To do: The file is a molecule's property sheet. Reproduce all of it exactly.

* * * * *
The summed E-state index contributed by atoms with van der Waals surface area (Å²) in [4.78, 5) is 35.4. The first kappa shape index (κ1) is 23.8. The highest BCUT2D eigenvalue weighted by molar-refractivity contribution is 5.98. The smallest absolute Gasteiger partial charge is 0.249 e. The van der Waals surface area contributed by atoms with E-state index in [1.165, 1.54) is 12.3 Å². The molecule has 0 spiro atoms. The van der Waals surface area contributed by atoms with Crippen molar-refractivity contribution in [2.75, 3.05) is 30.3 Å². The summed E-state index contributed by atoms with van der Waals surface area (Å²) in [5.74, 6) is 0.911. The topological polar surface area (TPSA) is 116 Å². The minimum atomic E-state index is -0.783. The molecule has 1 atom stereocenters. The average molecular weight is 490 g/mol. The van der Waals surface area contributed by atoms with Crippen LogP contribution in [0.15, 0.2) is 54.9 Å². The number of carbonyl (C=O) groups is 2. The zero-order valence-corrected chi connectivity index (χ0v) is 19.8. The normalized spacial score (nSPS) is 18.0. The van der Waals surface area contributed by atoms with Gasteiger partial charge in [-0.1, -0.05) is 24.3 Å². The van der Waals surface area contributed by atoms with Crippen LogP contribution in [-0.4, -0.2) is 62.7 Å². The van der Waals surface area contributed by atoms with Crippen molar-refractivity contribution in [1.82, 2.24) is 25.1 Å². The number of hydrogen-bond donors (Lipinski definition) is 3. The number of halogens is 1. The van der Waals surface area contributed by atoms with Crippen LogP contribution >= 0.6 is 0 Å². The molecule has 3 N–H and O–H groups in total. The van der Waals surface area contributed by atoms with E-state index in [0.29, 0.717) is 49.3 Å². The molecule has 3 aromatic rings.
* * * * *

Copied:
The summed E-state index contributed by atoms with van der Waals surface area (Å²) in [4.78, 5) is 35.4. The first kappa shape index (κ1) is 23.8. The highest BCUT2D eigenvalue weighted by molar-refractivity contribution is 5.98. The smallest absolute Gasteiger partial charge is 0.249 e. The van der Waals surface area contributed by atoms with E-state index in [1.165, 1.54) is 12.3 Å². The molecule has 0 spiro atoms. The van der Waals surface area contributed by atoms with Crippen molar-refractivity contribution in [2.75, 3.05) is 30.3 Å². The summed E-state index contributed by atoms with van der Waals surface area (Å²) in [5.74, 6) is 0.911. The topological polar surface area (TPSA) is 116 Å². The minimum atomic E-state index is -0.783. The molecule has 1 atom stereocenters. The average molecular weight is 490 g/mol. The van der Waals surface area contributed by atoms with Crippen LogP contribution in [0.15, 0.2) is 54.9 Å². The number of carbonyl (C=O) groups is 2. The zero-order valence-corrected chi connectivity index (χ0v) is 19.8. The normalized spacial score (nSPS) is 18.0. The van der Waals surface area contributed by atoms with Gasteiger partial charge in [-0.1, -0.05) is 24.3 Å². The van der Waals surface area contributed by atoms with Crippen LogP contribution in [-0.4, -0.2) is 62.7 Å². The van der Waals surface area contributed by atoms with Crippen molar-refractivity contribution in [1.82, 2.24) is 25.1 Å². The number of hydrogen-bond donors (Lipinski definition) is 3. The number of halogens is 1. The van der Waals surface area contributed by atoms with Crippen LogP contribution >= 0.6 is 0 Å². The molecule has 3 N–H and O–H groups in total. The van der Waals surface area contributed by atoms with E-state index in [0.29, 0.717) is 49.3 Å². The molecule has 3 aromatic rings.